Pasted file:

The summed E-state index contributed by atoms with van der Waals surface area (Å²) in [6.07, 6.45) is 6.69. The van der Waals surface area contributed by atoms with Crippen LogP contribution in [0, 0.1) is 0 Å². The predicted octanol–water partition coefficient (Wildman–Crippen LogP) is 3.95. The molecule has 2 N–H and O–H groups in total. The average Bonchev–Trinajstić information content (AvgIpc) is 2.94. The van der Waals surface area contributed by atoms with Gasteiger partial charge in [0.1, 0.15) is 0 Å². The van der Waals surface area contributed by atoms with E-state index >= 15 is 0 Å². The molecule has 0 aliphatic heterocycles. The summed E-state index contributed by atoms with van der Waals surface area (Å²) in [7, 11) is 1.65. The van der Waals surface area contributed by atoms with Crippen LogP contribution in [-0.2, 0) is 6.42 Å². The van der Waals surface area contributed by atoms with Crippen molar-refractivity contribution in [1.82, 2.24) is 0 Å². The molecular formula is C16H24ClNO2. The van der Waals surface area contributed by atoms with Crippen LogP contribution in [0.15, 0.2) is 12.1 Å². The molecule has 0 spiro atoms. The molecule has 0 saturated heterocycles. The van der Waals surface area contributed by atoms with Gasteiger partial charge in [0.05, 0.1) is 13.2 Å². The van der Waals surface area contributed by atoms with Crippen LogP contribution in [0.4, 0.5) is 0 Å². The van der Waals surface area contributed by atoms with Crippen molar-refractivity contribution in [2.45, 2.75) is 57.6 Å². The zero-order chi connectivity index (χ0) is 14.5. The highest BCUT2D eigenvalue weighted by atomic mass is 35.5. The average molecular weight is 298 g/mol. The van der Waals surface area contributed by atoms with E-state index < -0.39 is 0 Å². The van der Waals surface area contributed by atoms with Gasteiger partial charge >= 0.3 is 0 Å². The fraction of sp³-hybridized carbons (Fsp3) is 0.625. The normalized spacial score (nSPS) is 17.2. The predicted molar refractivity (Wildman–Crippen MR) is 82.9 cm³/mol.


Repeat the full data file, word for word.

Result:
The summed E-state index contributed by atoms with van der Waals surface area (Å²) in [6.07, 6.45) is 6.69. The van der Waals surface area contributed by atoms with Crippen LogP contribution in [0, 0.1) is 0 Å². The predicted octanol–water partition coefficient (Wildman–Crippen LogP) is 3.95. The molecule has 2 N–H and O–H groups in total. The average Bonchev–Trinajstić information content (AvgIpc) is 2.94. The van der Waals surface area contributed by atoms with Gasteiger partial charge in [0.1, 0.15) is 0 Å². The van der Waals surface area contributed by atoms with E-state index >= 15 is 0 Å². The molecule has 0 aliphatic heterocycles. The summed E-state index contributed by atoms with van der Waals surface area (Å²) in [7, 11) is 1.65. The van der Waals surface area contributed by atoms with Crippen LogP contribution in [-0.2, 0) is 6.42 Å². The van der Waals surface area contributed by atoms with Crippen molar-refractivity contribution in [1.82, 2.24) is 0 Å². The molecular formula is C16H24ClNO2. The van der Waals surface area contributed by atoms with Crippen LogP contribution in [0.15, 0.2) is 12.1 Å². The molecule has 0 spiro atoms. The molecule has 0 saturated heterocycles. The van der Waals surface area contributed by atoms with Gasteiger partial charge in [0.05, 0.1) is 13.2 Å². The van der Waals surface area contributed by atoms with Crippen LogP contribution in [0.4, 0.5) is 0 Å². The van der Waals surface area contributed by atoms with Crippen molar-refractivity contribution in [2.45, 2.75) is 57.6 Å². The zero-order chi connectivity index (χ0) is 14.5. The highest BCUT2D eigenvalue weighted by atomic mass is 35.5. The average molecular weight is 298 g/mol. The van der Waals surface area contributed by atoms with E-state index < -0.39 is 0 Å². The van der Waals surface area contributed by atoms with Gasteiger partial charge >= 0.3 is 0 Å². The fraction of sp³-hybridized carbons (Fsp3) is 0.625. The normalized spacial score (nSPS) is 17.2. The predicted molar refractivity (Wildman–Crippen MR) is 82.9 cm³/mol.